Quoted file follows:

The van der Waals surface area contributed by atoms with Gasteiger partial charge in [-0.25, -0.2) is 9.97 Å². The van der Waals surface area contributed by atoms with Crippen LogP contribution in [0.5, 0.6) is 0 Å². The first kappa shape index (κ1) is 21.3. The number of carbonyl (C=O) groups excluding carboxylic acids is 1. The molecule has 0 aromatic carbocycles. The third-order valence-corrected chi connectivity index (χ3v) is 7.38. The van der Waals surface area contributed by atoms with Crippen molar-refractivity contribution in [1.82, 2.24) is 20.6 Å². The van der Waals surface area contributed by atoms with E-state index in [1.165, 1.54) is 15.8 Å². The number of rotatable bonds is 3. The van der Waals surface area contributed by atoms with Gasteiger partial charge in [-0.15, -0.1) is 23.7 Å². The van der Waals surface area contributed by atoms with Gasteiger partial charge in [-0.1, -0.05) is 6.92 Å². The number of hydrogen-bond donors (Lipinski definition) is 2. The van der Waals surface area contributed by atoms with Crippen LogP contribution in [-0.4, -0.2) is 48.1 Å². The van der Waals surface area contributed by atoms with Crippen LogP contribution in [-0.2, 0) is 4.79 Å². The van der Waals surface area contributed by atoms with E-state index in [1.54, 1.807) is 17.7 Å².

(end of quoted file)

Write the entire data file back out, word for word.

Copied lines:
The van der Waals surface area contributed by atoms with Gasteiger partial charge in [-0.25, -0.2) is 9.97 Å². The van der Waals surface area contributed by atoms with Crippen LogP contribution in [0.5, 0.6) is 0 Å². The first kappa shape index (κ1) is 21.3. The number of carbonyl (C=O) groups excluding carboxylic acids is 1. The molecule has 0 aromatic carbocycles. The third-order valence-corrected chi connectivity index (χ3v) is 7.38. The van der Waals surface area contributed by atoms with Crippen molar-refractivity contribution in [1.82, 2.24) is 20.6 Å². The van der Waals surface area contributed by atoms with E-state index in [1.165, 1.54) is 15.8 Å². The number of rotatable bonds is 3. The van der Waals surface area contributed by atoms with Gasteiger partial charge in [-0.15, -0.1) is 23.7 Å². The van der Waals surface area contributed by atoms with Gasteiger partial charge in [-0.1, -0.05) is 6.92 Å². The number of hydrogen-bond donors (Lipinski definition) is 2. The van der Waals surface area contributed by atoms with Crippen LogP contribution in [-0.4, -0.2) is 48.1 Å². The van der Waals surface area contributed by atoms with Crippen LogP contribution in [-0.2, 0) is 4.79 Å². The van der Waals surface area contributed by atoms with E-state index in [1.54, 1.807) is 17.7 Å².